The conversation went well, with Lucille cheerfully describing the portrait she'd started to paint of a sleeping Ellen. Afterward, Hallie wrote her weekly grocery list, threw on a jacket and hurried out the door, eager to finish her Saturday-morning chores. It was when she climbed into her car that she saw her new neighbor. At least, she thought he was the one. He was tall and not as brawny as she'd thought at first glance. Solid, she decided. All shoulders, with good upper-body strength. Handsome, too, in an unobtrusive way. In other words, seeing him didn't make her heart beat faster—which was just as well, since he was obviously married with children.

He did have an interesting face, a lived-in face, and seemed the type of person she'd like to know. Not romantically, of course, but maybe as a friend. She turned her attention from him to the two kids at his side. A girl and boy, who were probably about eleven and nine. Great-looking kids. The girl waved, her smile wide and friendly.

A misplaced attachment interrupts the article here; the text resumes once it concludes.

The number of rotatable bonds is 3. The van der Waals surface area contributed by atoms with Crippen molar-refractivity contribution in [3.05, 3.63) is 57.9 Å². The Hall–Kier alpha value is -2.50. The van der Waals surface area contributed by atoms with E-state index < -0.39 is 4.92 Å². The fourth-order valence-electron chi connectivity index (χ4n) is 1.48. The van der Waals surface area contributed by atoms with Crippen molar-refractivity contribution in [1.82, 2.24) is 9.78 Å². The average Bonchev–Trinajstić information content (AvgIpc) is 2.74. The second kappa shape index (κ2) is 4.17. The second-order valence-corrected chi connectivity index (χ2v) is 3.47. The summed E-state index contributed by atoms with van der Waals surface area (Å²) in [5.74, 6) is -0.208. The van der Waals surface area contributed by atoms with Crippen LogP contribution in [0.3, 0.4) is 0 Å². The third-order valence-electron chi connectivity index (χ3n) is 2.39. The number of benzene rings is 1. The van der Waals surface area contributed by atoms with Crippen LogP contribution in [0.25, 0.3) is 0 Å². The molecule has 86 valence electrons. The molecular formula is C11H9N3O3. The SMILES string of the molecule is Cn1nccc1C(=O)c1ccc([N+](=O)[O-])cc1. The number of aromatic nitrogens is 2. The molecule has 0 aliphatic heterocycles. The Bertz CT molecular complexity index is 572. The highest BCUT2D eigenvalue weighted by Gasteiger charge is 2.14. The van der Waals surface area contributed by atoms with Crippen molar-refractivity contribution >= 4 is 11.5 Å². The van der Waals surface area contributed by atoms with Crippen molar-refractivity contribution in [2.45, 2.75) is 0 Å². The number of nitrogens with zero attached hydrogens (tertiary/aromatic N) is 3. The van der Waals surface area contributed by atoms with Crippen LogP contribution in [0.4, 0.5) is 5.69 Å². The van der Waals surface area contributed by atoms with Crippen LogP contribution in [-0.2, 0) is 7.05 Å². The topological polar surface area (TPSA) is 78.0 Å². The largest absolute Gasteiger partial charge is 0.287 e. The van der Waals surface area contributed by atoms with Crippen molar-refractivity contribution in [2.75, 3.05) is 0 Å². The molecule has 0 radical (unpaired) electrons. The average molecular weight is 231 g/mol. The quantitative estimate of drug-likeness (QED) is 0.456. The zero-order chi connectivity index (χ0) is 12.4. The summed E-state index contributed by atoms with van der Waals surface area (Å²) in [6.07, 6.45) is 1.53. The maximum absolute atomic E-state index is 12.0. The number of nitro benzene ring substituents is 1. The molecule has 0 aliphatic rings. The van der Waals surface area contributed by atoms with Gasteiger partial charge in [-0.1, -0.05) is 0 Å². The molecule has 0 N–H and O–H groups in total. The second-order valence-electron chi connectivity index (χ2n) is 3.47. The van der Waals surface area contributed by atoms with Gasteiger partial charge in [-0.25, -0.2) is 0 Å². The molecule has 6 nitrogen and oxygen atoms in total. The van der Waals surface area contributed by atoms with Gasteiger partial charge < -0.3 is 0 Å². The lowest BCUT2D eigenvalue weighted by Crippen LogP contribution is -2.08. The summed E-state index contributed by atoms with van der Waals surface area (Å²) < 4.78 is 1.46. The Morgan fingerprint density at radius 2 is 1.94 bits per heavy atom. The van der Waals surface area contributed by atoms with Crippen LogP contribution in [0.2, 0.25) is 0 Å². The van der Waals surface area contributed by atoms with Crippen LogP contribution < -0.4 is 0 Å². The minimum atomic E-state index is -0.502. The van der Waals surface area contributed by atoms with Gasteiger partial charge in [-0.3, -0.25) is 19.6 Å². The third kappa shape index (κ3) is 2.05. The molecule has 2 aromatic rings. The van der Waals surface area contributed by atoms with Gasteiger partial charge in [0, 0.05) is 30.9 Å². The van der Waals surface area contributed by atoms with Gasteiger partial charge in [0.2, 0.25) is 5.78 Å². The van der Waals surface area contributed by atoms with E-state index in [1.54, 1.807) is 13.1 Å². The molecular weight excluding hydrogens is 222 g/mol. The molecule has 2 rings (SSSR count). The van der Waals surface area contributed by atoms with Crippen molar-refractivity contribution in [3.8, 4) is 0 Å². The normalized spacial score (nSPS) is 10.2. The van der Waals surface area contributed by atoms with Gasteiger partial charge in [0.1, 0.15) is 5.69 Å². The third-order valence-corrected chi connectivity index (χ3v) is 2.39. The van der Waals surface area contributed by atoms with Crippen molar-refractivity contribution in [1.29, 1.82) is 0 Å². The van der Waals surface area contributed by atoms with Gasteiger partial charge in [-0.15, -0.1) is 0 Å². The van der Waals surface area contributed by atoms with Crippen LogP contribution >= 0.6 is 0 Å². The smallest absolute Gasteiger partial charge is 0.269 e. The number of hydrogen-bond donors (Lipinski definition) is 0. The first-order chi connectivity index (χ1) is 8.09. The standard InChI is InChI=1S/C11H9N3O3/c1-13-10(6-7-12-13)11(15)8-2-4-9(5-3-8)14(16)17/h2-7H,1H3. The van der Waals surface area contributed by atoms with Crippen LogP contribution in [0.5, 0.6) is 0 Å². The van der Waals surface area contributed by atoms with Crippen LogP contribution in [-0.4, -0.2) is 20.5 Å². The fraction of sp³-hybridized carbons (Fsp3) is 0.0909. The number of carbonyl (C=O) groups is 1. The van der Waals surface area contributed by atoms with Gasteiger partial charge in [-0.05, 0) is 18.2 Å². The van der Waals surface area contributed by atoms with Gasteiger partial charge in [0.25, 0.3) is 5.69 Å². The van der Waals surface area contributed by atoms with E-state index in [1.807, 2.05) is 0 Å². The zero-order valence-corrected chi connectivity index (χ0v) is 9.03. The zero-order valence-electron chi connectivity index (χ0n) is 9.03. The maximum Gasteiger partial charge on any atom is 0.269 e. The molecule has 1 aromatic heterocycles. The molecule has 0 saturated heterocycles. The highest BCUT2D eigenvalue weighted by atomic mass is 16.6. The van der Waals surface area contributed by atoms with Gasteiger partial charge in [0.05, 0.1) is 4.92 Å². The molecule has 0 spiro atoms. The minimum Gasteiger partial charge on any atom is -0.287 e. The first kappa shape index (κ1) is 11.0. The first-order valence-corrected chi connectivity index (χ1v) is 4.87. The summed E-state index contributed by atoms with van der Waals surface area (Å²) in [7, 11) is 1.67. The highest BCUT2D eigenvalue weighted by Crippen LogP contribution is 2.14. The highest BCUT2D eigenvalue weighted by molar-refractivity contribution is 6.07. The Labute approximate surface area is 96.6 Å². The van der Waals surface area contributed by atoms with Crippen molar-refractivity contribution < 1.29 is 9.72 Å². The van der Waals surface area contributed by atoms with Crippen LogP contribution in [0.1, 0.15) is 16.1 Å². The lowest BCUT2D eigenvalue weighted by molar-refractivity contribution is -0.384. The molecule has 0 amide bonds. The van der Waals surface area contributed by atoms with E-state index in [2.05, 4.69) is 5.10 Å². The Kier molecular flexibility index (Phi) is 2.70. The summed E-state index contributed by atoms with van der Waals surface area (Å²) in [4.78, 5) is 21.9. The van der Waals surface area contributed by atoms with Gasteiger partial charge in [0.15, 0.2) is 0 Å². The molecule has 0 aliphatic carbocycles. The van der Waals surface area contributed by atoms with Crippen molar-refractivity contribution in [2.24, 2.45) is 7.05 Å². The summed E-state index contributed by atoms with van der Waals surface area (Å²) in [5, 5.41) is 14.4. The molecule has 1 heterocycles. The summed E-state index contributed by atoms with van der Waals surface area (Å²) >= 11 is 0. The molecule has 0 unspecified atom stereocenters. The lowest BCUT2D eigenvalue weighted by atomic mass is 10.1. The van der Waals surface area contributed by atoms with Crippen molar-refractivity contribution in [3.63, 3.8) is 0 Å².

Hallie waved back, inserted the key into the ignition and drove off.

The moving van was gone by the time she returned an hour or so later. The two kids were riding their bicycles when she pulled into her driveway.

The girl headed her way, long coltish legs pumping the bicycle pedals.

"Hi," she called. "My dad just moved next door." She stopped abruptly and hopped off the polished chrome bike.

"So I saw," Hallie said, leaning across the front seat and removing her bags of groceries.

"I'm Meagan. That's my brother, Kenny." She nodded toward the younger boy, and as if on cue, Kenny joined his sister.

"You got any kids?" Kenny asked hopefully.

"Sorry, no." She balanced both grocery bags in her arms.

Some of the enthusiasm left the boy's eyes. "Do you know anyone around here who does?"